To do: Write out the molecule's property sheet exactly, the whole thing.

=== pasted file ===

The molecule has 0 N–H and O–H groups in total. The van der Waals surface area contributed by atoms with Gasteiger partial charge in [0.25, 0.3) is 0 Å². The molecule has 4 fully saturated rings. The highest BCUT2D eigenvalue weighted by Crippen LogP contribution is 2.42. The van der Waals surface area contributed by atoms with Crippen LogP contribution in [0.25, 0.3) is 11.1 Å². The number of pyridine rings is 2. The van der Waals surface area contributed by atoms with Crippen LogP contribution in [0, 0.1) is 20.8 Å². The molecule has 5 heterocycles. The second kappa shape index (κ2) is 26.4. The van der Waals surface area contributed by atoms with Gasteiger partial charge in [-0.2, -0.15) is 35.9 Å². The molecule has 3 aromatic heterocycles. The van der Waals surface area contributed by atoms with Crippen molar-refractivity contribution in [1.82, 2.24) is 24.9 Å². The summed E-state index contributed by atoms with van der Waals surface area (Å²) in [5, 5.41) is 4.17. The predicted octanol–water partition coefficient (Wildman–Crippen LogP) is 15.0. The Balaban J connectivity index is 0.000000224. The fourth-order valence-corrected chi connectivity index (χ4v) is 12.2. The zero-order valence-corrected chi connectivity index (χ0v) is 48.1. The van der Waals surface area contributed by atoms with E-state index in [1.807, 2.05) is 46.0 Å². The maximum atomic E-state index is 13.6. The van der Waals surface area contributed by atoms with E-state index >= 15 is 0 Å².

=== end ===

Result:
The molecule has 0 N–H and O–H groups in total. The van der Waals surface area contributed by atoms with Gasteiger partial charge in [0.25, 0.3) is 0 Å². The molecule has 4 fully saturated rings. The highest BCUT2D eigenvalue weighted by Crippen LogP contribution is 2.42. The van der Waals surface area contributed by atoms with Crippen LogP contribution in [0.25, 0.3) is 11.1 Å². The number of pyridine rings is 2. The van der Waals surface area contributed by atoms with Crippen LogP contribution in [0, 0.1) is 20.8 Å². The molecule has 5 heterocycles. The second kappa shape index (κ2) is 26.4. The van der Waals surface area contributed by atoms with Gasteiger partial charge in [-0.2, -0.15) is 35.9 Å². The molecule has 3 aromatic heterocycles. The van der Waals surface area contributed by atoms with Crippen molar-refractivity contribution in [1.82, 2.24) is 24.9 Å². The summed E-state index contributed by atoms with van der Waals surface area (Å²) in [5, 5.41) is 4.17. The predicted octanol–water partition coefficient (Wildman–Crippen LogP) is 15.0. The Balaban J connectivity index is 0.000000224. The fourth-order valence-corrected chi connectivity index (χ4v) is 12.2. The zero-order valence-corrected chi connectivity index (χ0v) is 48.1. The van der Waals surface area contributed by atoms with E-state index in [1.807, 2.05) is 46.0 Å². The maximum atomic E-state index is 13.6. The van der Waals surface area contributed by atoms with E-state index >= 15 is 0 Å².